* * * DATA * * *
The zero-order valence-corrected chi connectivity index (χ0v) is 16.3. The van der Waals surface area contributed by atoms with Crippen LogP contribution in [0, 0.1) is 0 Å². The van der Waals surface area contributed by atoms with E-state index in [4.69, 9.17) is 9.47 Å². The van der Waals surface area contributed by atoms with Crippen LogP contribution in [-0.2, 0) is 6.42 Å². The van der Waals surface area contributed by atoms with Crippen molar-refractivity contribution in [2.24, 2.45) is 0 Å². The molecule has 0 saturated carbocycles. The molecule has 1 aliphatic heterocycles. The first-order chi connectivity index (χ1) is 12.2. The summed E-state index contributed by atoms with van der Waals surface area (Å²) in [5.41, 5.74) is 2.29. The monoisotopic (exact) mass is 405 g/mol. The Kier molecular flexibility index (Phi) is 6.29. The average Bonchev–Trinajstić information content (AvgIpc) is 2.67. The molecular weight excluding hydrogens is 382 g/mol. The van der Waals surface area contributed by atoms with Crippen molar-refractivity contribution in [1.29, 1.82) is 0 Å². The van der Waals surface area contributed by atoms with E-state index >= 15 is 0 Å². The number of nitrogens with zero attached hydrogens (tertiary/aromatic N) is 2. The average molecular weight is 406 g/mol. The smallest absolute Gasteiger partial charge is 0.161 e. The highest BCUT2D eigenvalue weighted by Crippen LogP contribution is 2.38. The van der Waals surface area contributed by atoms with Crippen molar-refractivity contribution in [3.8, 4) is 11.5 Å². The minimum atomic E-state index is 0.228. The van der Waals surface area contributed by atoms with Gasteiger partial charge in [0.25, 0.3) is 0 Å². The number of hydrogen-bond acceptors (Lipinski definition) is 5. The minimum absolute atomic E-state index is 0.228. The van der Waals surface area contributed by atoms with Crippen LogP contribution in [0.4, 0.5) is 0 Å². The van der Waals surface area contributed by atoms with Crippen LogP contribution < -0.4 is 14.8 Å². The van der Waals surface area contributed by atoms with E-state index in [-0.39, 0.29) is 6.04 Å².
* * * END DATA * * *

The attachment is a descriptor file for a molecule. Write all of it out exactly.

The zero-order valence-corrected chi connectivity index (χ0v) is 16.3. The van der Waals surface area contributed by atoms with Crippen LogP contribution in [0, 0.1) is 0 Å². The van der Waals surface area contributed by atoms with E-state index in [4.69, 9.17) is 9.47 Å². The van der Waals surface area contributed by atoms with Crippen LogP contribution in [-0.2, 0) is 6.42 Å². The van der Waals surface area contributed by atoms with Crippen molar-refractivity contribution in [2.24, 2.45) is 0 Å². The molecule has 0 saturated carbocycles. The molecule has 1 aliphatic heterocycles. The first-order chi connectivity index (χ1) is 12.2. The summed E-state index contributed by atoms with van der Waals surface area (Å²) in [5.41, 5.74) is 2.29. The monoisotopic (exact) mass is 405 g/mol. The Kier molecular flexibility index (Phi) is 6.29. The average Bonchev–Trinajstić information content (AvgIpc) is 2.67. The molecular weight excluding hydrogens is 382 g/mol. The van der Waals surface area contributed by atoms with Crippen molar-refractivity contribution in [1.29, 1.82) is 0 Å². The van der Waals surface area contributed by atoms with E-state index >= 15 is 0 Å². The number of nitrogens with zero attached hydrogens (tertiary/aromatic N) is 2. The average molecular weight is 406 g/mol. The smallest absolute Gasteiger partial charge is 0.161 e. The highest BCUT2D eigenvalue weighted by Crippen LogP contribution is 2.38. The van der Waals surface area contributed by atoms with Crippen molar-refractivity contribution in [3.8, 4) is 11.5 Å². The minimum atomic E-state index is 0.228. The van der Waals surface area contributed by atoms with Gasteiger partial charge in [0.25, 0.3) is 0 Å². The number of hydrogen-bond acceptors (Lipinski definition) is 5. The minimum absolute atomic E-state index is 0.228. The van der Waals surface area contributed by atoms with Crippen LogP contribution in [0.4, 0.5) is 0 Å². The van der Waals surface area contributed by atoms with Crippen LogP contribution < -0.4 is 14.8 Å². The van der Waals surface area contributed by atoms with E-state index in [-0.39, 0.29) is 6.04 Å².